Avril et le Monde truqué, known to us as April and the Extraordinary World, would probably be better described by its original translated title, April and the Twisted World. I’d like to think the use of Extraordinary instead of Twisted is a nod to its alternate timeline of human history, but Twisted must have been seen as a less-than-family-friendly word to use for American audiences. It is more apt when describing this skewed reality where humanity never progressed past the Age of Steam and animals hold conversations with their on-screen human counterparts.
Not in a Disneyfied way, either; it’s not like a pet can only communicate with its owner and vice versa. Animals given voices help make this fable more of a cautionary, at times heavy-handed tale of environmental issues and the damage humans do to ourselves and to the planet. It’s an uneasy dichotomy between keeping April and the Extraordinary World light-footed and darkly preachy, and that’s where the film fumbles a bit. Of course, when you juggle steampunk, science-fiction, comedy, drama, family conflict, and war, all while trying to deliver a message to the audience, something will get lost.
However, that’s not to say April and the Extraordinary World isn’t worth your time. Personally, I’d like to go back and watch it again to enjoy it for what it is: a movie about hope. For all of its mild faults, it’s extremely optimistic among its drudgery-filled, pessimistic leanings, and it’s a rich film with marvelous messages about intelligence, science, gender roles, and family. And it’s got a very funny talking cat, to boot.
So why is there a talking cat? It all has to do with scientists chasing the “Ultimate Serum,” a compound which gives the user true invincibility, which later seems to also keep its user from aging. In 1870 on the eve of the Franco-Prussian War, we see Gustave Franklin (Jean Rochefort), a scientist trying to create this serum for Napoleon III’s military, mistakenly stumble upon a formula which imparts animals with human-like intelligence and speech. Views of animals in cages, failed experiments dressed as French soldiers or otherwise physically mangled, serve to highlight repeated ugliness to lesser beings, a recurring theme in April and the Extraordinary World.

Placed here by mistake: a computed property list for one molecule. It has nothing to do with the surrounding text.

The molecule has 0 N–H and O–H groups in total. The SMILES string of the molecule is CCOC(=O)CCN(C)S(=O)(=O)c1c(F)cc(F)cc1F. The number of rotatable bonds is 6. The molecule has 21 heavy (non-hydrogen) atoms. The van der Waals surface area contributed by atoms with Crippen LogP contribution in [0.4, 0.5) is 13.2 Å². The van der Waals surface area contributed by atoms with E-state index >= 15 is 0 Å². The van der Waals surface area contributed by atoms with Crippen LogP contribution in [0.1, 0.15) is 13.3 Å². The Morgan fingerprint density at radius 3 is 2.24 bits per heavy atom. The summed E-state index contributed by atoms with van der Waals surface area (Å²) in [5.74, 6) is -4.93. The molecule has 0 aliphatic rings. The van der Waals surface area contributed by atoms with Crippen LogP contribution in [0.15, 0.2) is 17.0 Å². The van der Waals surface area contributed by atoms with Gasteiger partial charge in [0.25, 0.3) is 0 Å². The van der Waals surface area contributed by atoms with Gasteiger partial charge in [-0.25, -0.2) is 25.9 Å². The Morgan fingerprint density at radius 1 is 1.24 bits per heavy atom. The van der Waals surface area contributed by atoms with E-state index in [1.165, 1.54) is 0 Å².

The timeline skews due to an explosion in Gustave’s laboratory, causing Napoleon V to instantly succeed the throne, sign a treaty staving off the war, and establish the Napoleon dynasty’s continued reign. However, scientists soon start disappearing, with the likes of Nobel, Pasteur, Einstein, and other notable life-changers vanishing without a trace. Inventions we currently take for granted – among them radio, television, fuel sources, even those as base as electricity – don’t exist, thus leaving humanity stuck with running everything on coal. As the coal runs out, forests are laid waste to make charcoal, polluting the air and causing France to go to war with the Americas over Canada’s forests to help solve the energy crisis. It’s as scary as a “what if?” as you can think of without having to resort to nuclear war, another discovery lost with the scientists.